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Asbestos scare hits ‘neglected’ Highland high school

Charleston Academy, Inverness with the closed off third floor in darkness last night.
Picture by Sandy McCook.
Charleston Academy, Inverness with the closed off third floor in darkness last night. Picture by Sandy McCook.

Asbestos has been found at one of the largest schools in the Highlands – sparking renewed calls for the local authority to “sort out its neglected school estate”.

The entire upper floor of 725-pupil Charleston Academy in Inverness has been shut off following the shock discovery in the ageing building’s science labs.

The 40-year-old school remains open, however, and council leaders say they are confident measures are in place to safeguard pupils while specialist work is carried out.

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Experts will carry out further “reassurance” tests today in the hope of reopening the school tomorrow.

But the discovery has prompted alarm among politicians over the condition of the region’s schools, including SNP group leader on Highland Council Maxine Smith and MSP Kate Forbes, whose constituency includes the catchment area for students from the Beauly Firth area.

Mrs Smith said: “I call on the council to address its neglected school estate by looking at more affordable designs.

“It’s shameful to see Highland schools in this state. The ruling Administration must listen to the suggestions from the SNP Group to design modern frameworks for ‘off the shelf’ schools and consider modular builds.

“The latter two models would avoid the excessive costs of each high school coming in around £30 million.

“In the real world this type of bill is unaffordable. If they would work up these new designs we could build more schools for our limited budget, as well as making us attractive to the Scottish Government for matched funding with a ‘value for money’ design, much more affordable and fitting.”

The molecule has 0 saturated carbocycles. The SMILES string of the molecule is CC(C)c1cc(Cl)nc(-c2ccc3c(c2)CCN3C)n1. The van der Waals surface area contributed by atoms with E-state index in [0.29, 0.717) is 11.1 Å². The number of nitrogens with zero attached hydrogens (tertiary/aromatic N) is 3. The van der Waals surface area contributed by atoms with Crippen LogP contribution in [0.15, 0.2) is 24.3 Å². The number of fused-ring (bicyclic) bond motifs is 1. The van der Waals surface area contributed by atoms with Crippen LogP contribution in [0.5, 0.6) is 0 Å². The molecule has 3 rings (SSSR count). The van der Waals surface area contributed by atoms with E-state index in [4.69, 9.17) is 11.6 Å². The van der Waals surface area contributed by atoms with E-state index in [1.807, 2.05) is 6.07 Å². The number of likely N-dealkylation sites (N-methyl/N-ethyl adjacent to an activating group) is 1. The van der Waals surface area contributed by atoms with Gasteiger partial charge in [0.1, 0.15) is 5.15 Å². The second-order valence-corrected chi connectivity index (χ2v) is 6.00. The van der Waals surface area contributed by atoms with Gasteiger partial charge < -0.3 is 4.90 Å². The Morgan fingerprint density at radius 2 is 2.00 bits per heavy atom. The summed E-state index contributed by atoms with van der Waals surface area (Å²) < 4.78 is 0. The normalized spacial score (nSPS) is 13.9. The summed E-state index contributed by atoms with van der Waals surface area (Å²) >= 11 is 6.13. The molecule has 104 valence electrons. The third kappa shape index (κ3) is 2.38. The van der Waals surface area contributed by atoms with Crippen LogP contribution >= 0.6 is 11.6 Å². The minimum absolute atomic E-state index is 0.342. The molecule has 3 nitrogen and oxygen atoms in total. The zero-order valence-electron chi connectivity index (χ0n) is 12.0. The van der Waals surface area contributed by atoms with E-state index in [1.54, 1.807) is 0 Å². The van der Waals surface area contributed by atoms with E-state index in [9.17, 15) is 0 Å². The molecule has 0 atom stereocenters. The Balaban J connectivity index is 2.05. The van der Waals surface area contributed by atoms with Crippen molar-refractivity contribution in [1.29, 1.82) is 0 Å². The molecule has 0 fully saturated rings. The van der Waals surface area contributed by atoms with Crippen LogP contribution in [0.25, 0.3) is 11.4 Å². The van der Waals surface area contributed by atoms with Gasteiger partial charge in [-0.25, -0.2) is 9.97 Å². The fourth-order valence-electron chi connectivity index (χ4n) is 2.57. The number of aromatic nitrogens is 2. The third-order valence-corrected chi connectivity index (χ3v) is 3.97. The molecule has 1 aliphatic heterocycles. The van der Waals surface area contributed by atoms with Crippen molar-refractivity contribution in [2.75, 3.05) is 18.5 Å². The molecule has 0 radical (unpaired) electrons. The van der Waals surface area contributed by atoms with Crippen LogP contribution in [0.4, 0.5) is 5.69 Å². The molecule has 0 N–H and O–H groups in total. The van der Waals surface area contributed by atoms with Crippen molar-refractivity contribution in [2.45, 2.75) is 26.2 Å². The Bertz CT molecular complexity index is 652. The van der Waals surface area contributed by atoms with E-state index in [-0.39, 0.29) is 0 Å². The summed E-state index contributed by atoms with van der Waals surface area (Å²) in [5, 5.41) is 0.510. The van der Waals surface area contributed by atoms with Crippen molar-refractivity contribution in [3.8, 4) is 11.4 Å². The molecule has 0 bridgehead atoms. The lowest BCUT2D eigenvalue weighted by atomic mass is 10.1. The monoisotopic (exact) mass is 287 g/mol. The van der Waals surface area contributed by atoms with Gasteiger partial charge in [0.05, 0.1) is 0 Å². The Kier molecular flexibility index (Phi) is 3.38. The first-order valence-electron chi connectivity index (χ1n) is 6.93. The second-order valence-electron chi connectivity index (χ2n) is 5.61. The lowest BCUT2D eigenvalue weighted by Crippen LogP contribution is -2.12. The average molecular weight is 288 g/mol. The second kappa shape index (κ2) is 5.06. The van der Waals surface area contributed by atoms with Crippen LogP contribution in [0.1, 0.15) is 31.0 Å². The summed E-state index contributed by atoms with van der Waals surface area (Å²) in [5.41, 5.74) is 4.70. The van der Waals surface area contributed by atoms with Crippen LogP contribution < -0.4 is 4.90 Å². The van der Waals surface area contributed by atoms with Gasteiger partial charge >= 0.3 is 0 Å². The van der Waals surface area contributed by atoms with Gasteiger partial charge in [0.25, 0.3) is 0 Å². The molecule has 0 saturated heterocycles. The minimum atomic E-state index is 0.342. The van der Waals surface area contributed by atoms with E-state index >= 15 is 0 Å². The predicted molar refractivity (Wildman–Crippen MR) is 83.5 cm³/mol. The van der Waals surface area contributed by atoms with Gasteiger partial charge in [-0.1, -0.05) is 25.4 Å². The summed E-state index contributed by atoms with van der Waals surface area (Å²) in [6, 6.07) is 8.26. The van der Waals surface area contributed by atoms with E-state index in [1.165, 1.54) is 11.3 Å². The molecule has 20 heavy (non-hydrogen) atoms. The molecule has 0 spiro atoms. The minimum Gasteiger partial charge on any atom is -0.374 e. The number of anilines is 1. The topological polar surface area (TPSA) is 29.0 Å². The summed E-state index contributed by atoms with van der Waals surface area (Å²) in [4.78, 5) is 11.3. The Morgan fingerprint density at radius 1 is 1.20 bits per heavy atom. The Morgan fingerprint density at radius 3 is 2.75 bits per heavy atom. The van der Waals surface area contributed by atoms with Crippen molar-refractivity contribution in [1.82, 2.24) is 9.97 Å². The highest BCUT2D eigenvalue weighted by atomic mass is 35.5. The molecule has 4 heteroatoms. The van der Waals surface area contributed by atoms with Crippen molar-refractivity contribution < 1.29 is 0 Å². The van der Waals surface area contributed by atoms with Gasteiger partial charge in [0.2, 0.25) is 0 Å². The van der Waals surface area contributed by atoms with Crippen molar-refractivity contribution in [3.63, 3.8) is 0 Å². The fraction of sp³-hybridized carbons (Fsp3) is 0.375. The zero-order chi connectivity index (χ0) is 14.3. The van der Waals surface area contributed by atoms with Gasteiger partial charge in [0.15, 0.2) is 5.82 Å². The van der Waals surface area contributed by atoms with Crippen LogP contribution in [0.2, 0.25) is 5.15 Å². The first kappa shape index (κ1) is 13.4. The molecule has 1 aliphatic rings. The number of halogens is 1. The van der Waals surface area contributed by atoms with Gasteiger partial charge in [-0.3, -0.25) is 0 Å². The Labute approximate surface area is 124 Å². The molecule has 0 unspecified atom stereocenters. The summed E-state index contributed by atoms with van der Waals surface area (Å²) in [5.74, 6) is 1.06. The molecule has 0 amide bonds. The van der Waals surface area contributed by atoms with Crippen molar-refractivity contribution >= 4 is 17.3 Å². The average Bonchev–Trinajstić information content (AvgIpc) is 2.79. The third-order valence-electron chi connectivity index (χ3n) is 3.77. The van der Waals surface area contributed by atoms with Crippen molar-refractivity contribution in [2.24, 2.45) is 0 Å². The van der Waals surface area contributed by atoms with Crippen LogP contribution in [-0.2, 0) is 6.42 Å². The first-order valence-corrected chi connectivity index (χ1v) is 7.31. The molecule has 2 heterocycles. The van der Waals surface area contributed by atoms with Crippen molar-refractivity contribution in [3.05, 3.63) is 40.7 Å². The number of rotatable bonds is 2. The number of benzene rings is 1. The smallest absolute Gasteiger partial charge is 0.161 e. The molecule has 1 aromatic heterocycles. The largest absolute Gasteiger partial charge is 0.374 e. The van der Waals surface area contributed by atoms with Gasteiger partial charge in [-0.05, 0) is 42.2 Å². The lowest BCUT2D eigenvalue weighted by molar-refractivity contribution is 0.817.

Kate Forbes MSP has criticised the Highland Council for having “the worst school estate in Scotland” despite figures revealing the local authority has received the second largest sum of funding across Scotland from the Scottish Government.

But council leader Margaret Davidson says they are “spending as much as they can” on schools and have asked for more funding.

A Highland Council spokeswoman said: “Precautionary measures were taken last week in the school’s science department to temporarily vacate staff and pupils from the department.

“This action was taken following planned works in the school during the holidays and on return to the school concerns were raised about dust found in the science rooms.

“The school is working closely with council officers and are acting on their advice.

“The council commissioned tests on the dust and one sample was found to contain asbestos in the science department and steps were taken to clean the affected rooms as a precaution under very strict guidelines.”

She added: “Additional tests for asbestos have been carried out and have come back as a negative result.

“Additional general repair work has also now been completed and further reassurance tests will be conducted tomorrow (Wed) and we anticipate full access to the rooms from Thursday this week.

“Throughout, the wellbeing of pupils and staff is the overriding priority.”

Local councillor Alex Graham said: “There is obviously concern with buildings of this age. Asbestos was widely used in all types of buildings in the 60s and 70s.

“But I am quite satisfied the school has handled this properly and correctly and they ensure there was no risk to pupils and staff.”

The north’s ‘worst school building’

More than 200 asbestos hotspots were found during inspections of a Ross-shire academy – described as the north’s worst school building.

A Highland Council report revealed earlier this year the extent of the problem at Alness Academy. The local authority has plans to build a new £30million “cleaner and greener” school.

Meanwhile the kitchen at Broadford Academy in Skye had to be closed following concerns about asbestos in fragments of coating that fell from the ceiling of the room.

The discovery sparked renewed calls for a new building to replace the school, which was built in 1975 and has been plagued with problems in recent years.

Highland Council has the largest number of schools in Scotland, at 204.

Twelve of the schools included are currently exceeding 100% capacity, with a further 21 expected reach capacity in the next five years.

The Scottish Government school estates report for 2017 revealed the region possessed the highest proportion of schools categorised under the poor category for both primary – 67 – and secondary – 12.

The region also had the third highest number of satisfactory schools, behind only Aberdeenshire and Fife.

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